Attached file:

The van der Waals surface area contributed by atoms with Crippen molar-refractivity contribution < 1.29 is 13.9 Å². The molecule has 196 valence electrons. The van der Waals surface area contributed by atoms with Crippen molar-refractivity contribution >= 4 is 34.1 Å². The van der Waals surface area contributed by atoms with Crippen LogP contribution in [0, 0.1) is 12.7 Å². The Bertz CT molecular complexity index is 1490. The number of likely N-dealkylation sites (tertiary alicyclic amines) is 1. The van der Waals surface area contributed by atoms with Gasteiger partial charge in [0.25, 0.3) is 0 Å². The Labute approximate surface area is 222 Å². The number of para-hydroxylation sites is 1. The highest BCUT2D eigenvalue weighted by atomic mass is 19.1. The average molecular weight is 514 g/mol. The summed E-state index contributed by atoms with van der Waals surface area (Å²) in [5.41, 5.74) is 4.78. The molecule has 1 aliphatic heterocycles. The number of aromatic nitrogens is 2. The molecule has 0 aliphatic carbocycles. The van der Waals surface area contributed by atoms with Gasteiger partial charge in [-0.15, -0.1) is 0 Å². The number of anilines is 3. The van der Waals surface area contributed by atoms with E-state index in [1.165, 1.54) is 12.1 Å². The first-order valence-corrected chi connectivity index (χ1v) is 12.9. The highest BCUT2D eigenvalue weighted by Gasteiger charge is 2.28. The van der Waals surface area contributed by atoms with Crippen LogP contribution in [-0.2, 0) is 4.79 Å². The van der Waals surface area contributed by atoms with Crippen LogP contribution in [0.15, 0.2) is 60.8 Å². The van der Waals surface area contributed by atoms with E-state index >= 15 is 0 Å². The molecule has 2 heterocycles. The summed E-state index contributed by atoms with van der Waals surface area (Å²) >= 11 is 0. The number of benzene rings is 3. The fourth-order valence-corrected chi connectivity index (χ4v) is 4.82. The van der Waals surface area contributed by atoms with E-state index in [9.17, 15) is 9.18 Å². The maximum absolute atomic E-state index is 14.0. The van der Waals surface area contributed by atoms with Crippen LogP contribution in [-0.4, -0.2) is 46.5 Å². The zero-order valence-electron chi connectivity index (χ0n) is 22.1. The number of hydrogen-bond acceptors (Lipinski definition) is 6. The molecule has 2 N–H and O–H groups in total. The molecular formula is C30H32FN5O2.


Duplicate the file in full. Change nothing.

The van der Waals surface area contributed by atoms with Crippen molar-refractivity contribution < 1.29 is 13.9 Å². The molecule has 196 valence electrons. The van der Waals surface area contributed by atoms with Crippen molar-refractivity contribution >= 4 is 34.1 Å². The van der Waals surface area contributed by atoms with Crippen LogP contribution in [0, 0.1) is 12.7 Å². The Bertz CT molecular complexity index is 1490. The number of likely N-dealkylation sites (tertiary alicyclic amines) is 1. The van der Waals surface area contributed by atoms with Gasteiger partial charge in [0.25, 0.3) is 0 Å². The Labute approximate surface area is 222 Å². The number of para-hydroxylation sites is 1. The highest BCUT2D eigenvalue weighted by atomic mass is 19.1. The average molecular weight is 514 g/mol. The summed E-state index contributed by atoms with van der Waals surface area (Å²) in [5.41, 5.74) is 4.78. The molecule has 1 aliphatic heterocycles. The number of aromatic nitrogens is 2. The molecule has 0 aliphatic carbocycles. The van der Waals surface area contributed by atoms with Gasteiger partial charge in [-0.15, -0.1) is 0 Å². The number of anilines is 3. The van der Waals surface area contributed by atoms with E-state index in [1.165, 1.54) is 12.1 Å². The first-order valence-corrected chi connectivity index (χ1v) is 12.9. The highest BCUT2D eigenvalue weighted by Gasteiger charge is 2.28. The van der Waals surface area contributed by atoms with Crippen LogP contribution in [-0.2, 0) is 4.79 Å². The van der Waals surface area contributed by atoms with Crippen LogP contribution in [0.15, 0.2) is 60.8 Å². The van der Waals surface area contributed by atoms with E-state index >= 15 is 0 Å². The molecule has 2 heterocycles. The summed E-state index contributed by atoms with van der Waals surface area (Å²) >= 11 is 0. The number of benzene rings is 3. The fourth-order valence-corrected chi connectivity index (χ4v) is 4.82. The van der Waals surface area contributed by atoms with E-state index in [9.17, 15) is 9.18 Å². The maximum absolute atomic E-state index is 14.0. The van der Waals surface area contributed by atoms with Crippen LogP contribution in [-0.4, -0.2) is 46.5 Å². The zero-order valence-electron chi connectivity index (χ0n) is 22.1. The number of hydrogen-bond acceptors (Lipinski definition) is 6. The molecule has 2 N–H and O–H groups in total. The molecular formula is C30H32FN5O2.